“In late 2006, students at a school in Turin, Italy filmed and then uploaded a video to Google Video that showed them bullying an autistic schoolmate. The video was totally reprehensible and we took it down within hours of being notified by the Italian police. We also worked with the local police to help identify the person responsible for uploading it and she was subsequently sentenced to 10 months community service by a court in Turin, as were several other classmates who were also involved. In these rare but unpleasant cases, that’s where our involvement would normally end.
But in this instance, a public prosecutor in Milan decided to indict four Google employees —David Drummond, Arvind Desikan, Peter Fleischer and George Reyes (who left the company in 2008). The charges brought against them were criminal defamation and a failure to comply with the Italian privacy code. To be clear, none of the four Googlers charged had anything to do with this video. They did not appear in it, film it, upload it or review it. None of them know the people involved or were even aware of the video’s existence until after it was removed.”—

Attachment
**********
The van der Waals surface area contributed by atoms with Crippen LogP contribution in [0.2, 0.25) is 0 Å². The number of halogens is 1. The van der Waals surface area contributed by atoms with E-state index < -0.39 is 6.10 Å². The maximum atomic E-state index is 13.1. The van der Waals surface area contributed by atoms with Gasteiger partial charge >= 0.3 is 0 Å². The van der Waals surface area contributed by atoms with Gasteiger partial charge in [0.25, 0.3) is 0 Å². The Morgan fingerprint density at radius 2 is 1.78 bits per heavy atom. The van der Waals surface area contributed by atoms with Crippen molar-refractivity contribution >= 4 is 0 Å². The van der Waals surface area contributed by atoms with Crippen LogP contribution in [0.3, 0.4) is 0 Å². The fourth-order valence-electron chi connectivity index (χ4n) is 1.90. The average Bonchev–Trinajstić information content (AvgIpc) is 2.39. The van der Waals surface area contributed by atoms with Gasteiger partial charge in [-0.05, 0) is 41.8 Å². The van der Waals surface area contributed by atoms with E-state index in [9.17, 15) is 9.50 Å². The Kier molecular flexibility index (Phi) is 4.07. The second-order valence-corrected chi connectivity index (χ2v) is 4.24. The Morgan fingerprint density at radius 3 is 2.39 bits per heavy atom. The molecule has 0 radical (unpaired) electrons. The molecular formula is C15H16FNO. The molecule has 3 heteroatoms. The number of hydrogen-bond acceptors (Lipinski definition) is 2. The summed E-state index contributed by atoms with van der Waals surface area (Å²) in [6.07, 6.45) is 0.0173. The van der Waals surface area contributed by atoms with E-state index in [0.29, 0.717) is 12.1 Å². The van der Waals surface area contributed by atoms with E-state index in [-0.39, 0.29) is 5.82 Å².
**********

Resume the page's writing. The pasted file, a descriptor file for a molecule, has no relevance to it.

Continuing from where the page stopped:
“The client’s real responsibility to themselves is to keep themselves going, so they can grow and create wealth, which ultimately means employing people, and contributing to the general economic health of society. We need this. It makes for a better society. I like full employment. Of course they shouldn’t cheat, steal, pollute, etc. But if they are looking for intelligent ways to compete to make their businesses successful, and they are hiring people as result of it, they are heroes in my book.”—Pr*tty Sh*tty: P*S* interviews P.S.
“Designers who win awards for edgy design they did for a friend’s business, with a print run of one hundred or something like that? They’ve got no art director, no creative director, no client’s representative, no agency person. Where’s the obstacle to good design there? But take something like a cheese. When I see a really good package for a cheese, I know what that designer went through to get there. It makes me want to fall on my knees and kiss that designer’s feet, that cheese.”—Pr*tty Sh*tty: Item One: What’s the point?